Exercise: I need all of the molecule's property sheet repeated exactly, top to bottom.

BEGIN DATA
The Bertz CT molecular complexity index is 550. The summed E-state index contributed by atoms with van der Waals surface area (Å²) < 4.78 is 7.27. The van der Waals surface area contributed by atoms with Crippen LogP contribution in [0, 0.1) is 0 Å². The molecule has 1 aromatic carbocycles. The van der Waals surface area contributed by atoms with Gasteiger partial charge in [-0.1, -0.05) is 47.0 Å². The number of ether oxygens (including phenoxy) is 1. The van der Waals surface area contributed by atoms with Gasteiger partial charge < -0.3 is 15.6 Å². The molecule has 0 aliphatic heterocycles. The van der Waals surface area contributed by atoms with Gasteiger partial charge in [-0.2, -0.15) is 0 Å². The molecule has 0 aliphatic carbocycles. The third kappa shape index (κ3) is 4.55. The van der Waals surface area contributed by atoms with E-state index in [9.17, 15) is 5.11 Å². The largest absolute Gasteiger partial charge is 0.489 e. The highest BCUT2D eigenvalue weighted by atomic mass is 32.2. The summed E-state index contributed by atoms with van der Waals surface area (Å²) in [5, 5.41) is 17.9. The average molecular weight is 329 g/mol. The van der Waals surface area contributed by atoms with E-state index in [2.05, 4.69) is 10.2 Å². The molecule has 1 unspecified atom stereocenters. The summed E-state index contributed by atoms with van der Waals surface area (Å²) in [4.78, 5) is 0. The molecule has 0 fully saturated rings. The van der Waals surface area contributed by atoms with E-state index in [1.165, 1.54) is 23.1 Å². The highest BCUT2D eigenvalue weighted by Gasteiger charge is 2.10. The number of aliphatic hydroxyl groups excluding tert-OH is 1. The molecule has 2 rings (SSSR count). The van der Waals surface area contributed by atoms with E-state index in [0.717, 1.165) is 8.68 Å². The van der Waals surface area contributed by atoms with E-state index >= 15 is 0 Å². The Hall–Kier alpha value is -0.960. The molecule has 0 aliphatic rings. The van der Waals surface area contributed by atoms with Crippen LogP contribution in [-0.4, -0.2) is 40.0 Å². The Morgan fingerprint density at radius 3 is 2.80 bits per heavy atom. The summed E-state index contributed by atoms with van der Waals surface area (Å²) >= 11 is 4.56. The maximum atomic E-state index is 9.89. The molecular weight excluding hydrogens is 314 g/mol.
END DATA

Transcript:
The Bertz CT molecular complexity index is 550. The summed E-state index contributed by atoms with van der Waals surface area (Å²) < 4.78 is 7.27. The van der Waals surface area contributed by atoms with Crippen LogP contribution in [0, 0.1) is 0 Å². The molecule has 1 aromatic carbocycles. The van der Waals surface area contributed by atoms with Gasteiger partial charge in [-0.1, -0.05) is 47.0 Å². The number of ether oxygens (including phenoxy) is 1. The van der Waals surface area contributed by atoms with Gasteiger partial charge < -0.3 is 15.6 Å². The molecule has 0 aliphatic heterocycles. The van der Waals surface area contributed by atoms with Gasteiger partial charge in [-0.2, -0.15) is 0 Å². The molecule has 0 aliphatic carbocycles. The third kappa shape index (κ3) is 4.55. The van der Waals surface area contributed by atoms with E-state index in [9.17, 15) is 5.11 Å². The largest absolute Gasteiger partial charge is 0.489 e. The highest BCUT2D eigenvalue weighted by atomic mass is 32.2. The summed E-state index contributed by atoms with van der Waals surface area (Å²) in [5, 5.41) is 17.9. The average molecular weight is 329 g/mol. The van der Waals surface area contributed by atoms with E-state index in [2.05, 4.69) is 10.2 Å². The molecule has 1 unspecified atom stereocenters. The summed E-state index contributed by atoms with van der Waals surface area (Å²) in [4.78, 5) is 0. The molecule has 0 fully saturated rings. The van der Waals surface area contributed by atoms with E-state index in [1.165, 1.54) is 23.1 Å². The highest BCUT2D eigenvalue weighted by Gasteiger charge is 2.10. The number of aliphatic hydroxyl groups excluding tert-OH is 1. The molecule has 2 rings (SSSR count). The van der Waals surface area contributed by atoms with E-state index in [0.717, 1.165) is 8.68 Å². The van der Waals surface area contributed by atoms with E-state index >= 15 is 0 Å². The Hall–Kier alpha value is -0.960. The molecule has 0 aliphatic rings. The van der Waals surface area contributed by atoms with Crippen LogP contribution in [-0.4, -0.2) is 40.0 Å². The Morgan fingerprint density at radius 3 is 2.80 bits per heavy atom. The summed E-state index contributed by atoms with van der Waals surface area (Å²) >= 11 is 4.56. The maximum atomic E-state index is 9.89. The molecular weight excluding hydrogens is 314 g/mol.